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Deherrera v. Colvin

United States District Court, D. Colorado

March 30, 2016

GERALD J. DEHERRERA, Plaintiff,
v.
CAROLYN W. COLVIN, Acting Commissioner of Social Security, Defendant.

ORDER

Kristen L. Mix United States Magistrate Judge.

This matter is before the Court[1] on the Social Security Administrative Record [#10], [2] filed December 1, 2014, in support of Plaintiff’s Complaint [#1] seeking review of the decision of Defendant Carolyn W. Colvin, Acting Commissioner of the Social Security Administration, (“Defendant” or “Commissioner”) denying Plaintiff’s claim for disability insurance benefits pursuant to Title II of the Social Security Act (the “Act”), 42 U.S.C. § 401 et seq., and for supplemental security income benefits pursuant to Title XVI of the Act, 42 U.S.C. § 1381 et seq. On April 13, 2015, Plaintiff filed an Opening Brief [#13] (the “Brief”). Defendant filed a Response [#14] in opposition, and Plaintiff filed a Reply [#15]. The Court has jurisdiction to review the Commissioner’s final decision under 42 U.S.C. §§ 405(g) and 1383(c). The Court has reviewed the entire case file and the applicable law and is sufficiently advised in the premises. For the reasons set forth below, the decision of the Commissioner is AFFIRMED.

I. Factual and Procedural Background

Plaintiff alleges that he became disabled at the age of thirty-three on September 9, 2011, due to anxiety and diabetes. Tr. 172, 176.[3] On February 7, 2012, Plaintiff filed applications for disability insurance benefits under Title II and for supplemental security income under Title XVI. Tr. 147, 149. On July 23, 2013, an Administrative Law Judge (the “ALJ”) issued an unfavorable decision. Tr. 21-22.

The ALJ determined that Plaintiff met the insured status requirements of the Act through December 31, 2013, and that Plaintiff had not engaged in substantial gainful activity (“SGA”) since September 9, 2011, the alleged onset date. Tr. 12. The ALJ found that Plaintiff suffers from one severe impairment, i.e., anxiety disorder. Tr. 12. However, the ALJ also found that Plaintiff does not have an impairment or combination of impairments which meet or medically equals “the severity of one of the listed impairments in 20 CFR Part 404, Subpart P, Appendix 1 (20 CFR 404.1520(d), 404.1525, 404.1526, 416.920(d), 416.925 and 416.926).” Tr. 13. The ALJ next concluded that Plaintiff has the residual functional capacity (“RFC”) to perform the full range of work at all exertional levels with one nonexertional limitation, i.e., that Plaintiff “should not have any interaction with the general public.” Tr. 15. Based on the RFC and the testimony of an impartial vocational expert (“VE”), the ALJ found that Plaintiff was unable to perform any past relevant work, but found that there are jobs which exist in significant numbers in the national economy which Plaintiff can perform, including the representative occupations of silver wrapper, price marker, and short order cook. Tr. 20-21. She therefore found Plaintiff not disabled at step five of the sequential evaluation. Tr. 21. The ALJ’s decision has become the final decision of the Commissioner for purposes of judicial review. 20 C.F.R. §§ 404.981, 416.1481.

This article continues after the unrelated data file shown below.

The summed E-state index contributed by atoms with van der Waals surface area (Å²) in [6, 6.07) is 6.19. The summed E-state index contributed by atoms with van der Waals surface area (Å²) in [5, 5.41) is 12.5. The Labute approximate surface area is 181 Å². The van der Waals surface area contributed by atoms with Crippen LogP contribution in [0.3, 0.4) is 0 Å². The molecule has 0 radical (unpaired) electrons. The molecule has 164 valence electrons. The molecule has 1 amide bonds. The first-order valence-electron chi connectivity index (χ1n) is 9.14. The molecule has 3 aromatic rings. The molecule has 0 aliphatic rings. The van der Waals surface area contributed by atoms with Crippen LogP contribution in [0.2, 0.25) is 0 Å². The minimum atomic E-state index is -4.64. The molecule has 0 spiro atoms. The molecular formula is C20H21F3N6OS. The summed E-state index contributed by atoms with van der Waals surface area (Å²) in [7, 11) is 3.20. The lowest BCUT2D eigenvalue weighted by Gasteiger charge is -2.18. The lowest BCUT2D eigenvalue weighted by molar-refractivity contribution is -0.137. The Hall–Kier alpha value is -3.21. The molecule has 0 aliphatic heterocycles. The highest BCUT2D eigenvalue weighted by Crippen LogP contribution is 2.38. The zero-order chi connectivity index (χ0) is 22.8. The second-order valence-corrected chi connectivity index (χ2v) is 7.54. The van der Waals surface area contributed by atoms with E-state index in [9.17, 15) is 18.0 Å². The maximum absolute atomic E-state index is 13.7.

II. Standard of Review and Applicable Law

Pursuant to the Act:
[T]he Social Security Administration is authorized to pay disability insurance benefits and Supplemental Security Income to persons who have a “disability.” A person qualifies as disabled, and thereby eligible for such benefits, “only if his physical or mental impairment or impairments are of such severity that he is not only unable to do his previous work but cannot, considering his age, education, and work experience, engage in any other kind of substantial gainful work which exists in the national economy.”